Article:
Keyword: Sexual Behavior; Aggression
Link ID: 19296 - Posted: 02.26.2014

By Sandhya Somashekhar, The Food and Drug Administration has approved 24 drugs for the treatment of male sexual dysfunction. For women, that number is zero. The disparity reflects drugmakers’ difficulties in unlocking the secret to revving up women’s sex drive. It also has become a rallying point for women’s advocates and even some members of Congress, who suggest that federal regulators seem more eager to approve sex-enhancing drugs for men than for women. It isn’t every day that political leaders and groups such as the National Organization for Women get involved in the drug- approval process, particularly for “lifestyle” drugs. But the unsuccessful quest for a “female Viagra” is sparking complicated questions about a woman’s right to a pill that may improve her sex life — and about how much of a libido lift is enough to be judged effective by the FDA. A drug called flibanserin, touted by some as the “little pink pill,” the counterpoint to Viagra’s little blue pill, was developed 12 years ago. Last month, women’s groups were disappointed when the FDA asked for further safety tests on the medication. Some critics say the agency — consciously or not — may be succumbing to society’s squeam­ishness about women’s sexual desires compared with those of men. “It looks to me like there are more hurdles being put in front of this drug than there have been on drugs addressing male dysfunction,” said Terry O’Neill, president of NOW. “Obviously, everyone only wants drugs to get on the market if they are proven safe and effective. But we don’t want attitudes to get in the way of a good drug.” © 1996-2014 The Washington Post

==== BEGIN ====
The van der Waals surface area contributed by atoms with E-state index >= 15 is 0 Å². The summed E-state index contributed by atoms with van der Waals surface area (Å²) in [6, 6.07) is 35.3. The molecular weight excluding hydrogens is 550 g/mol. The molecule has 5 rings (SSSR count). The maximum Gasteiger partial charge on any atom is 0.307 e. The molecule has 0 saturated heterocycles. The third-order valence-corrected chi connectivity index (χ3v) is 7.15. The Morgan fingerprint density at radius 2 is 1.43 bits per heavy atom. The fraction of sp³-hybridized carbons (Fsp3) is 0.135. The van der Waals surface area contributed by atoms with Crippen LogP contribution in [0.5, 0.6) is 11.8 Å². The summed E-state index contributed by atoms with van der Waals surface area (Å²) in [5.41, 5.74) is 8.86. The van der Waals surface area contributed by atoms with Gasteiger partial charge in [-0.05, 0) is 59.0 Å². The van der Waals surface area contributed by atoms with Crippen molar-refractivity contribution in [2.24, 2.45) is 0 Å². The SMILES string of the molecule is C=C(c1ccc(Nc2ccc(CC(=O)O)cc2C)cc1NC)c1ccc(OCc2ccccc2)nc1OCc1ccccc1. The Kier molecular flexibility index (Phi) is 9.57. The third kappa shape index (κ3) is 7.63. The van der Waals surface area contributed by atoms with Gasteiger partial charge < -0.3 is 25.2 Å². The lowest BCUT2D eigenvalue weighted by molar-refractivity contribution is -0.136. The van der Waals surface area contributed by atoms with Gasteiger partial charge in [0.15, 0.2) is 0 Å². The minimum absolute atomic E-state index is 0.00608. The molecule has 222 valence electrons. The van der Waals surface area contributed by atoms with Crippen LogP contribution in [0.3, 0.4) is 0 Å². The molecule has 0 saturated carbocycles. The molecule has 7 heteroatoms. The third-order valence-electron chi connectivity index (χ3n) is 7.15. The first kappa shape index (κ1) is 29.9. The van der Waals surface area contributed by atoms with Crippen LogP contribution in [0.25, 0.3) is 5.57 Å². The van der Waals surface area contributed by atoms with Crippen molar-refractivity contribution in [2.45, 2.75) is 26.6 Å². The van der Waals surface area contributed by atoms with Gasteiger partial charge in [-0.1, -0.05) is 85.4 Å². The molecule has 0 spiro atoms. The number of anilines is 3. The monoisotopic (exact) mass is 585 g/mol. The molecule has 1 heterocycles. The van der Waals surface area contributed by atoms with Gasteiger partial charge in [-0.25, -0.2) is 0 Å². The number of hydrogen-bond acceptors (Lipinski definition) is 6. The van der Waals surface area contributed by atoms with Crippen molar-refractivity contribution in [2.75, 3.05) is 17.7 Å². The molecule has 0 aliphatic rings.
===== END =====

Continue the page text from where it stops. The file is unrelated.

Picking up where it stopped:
Keyword: Sexual Behavior
Link ID: 19274 - Posted: 02.20.2014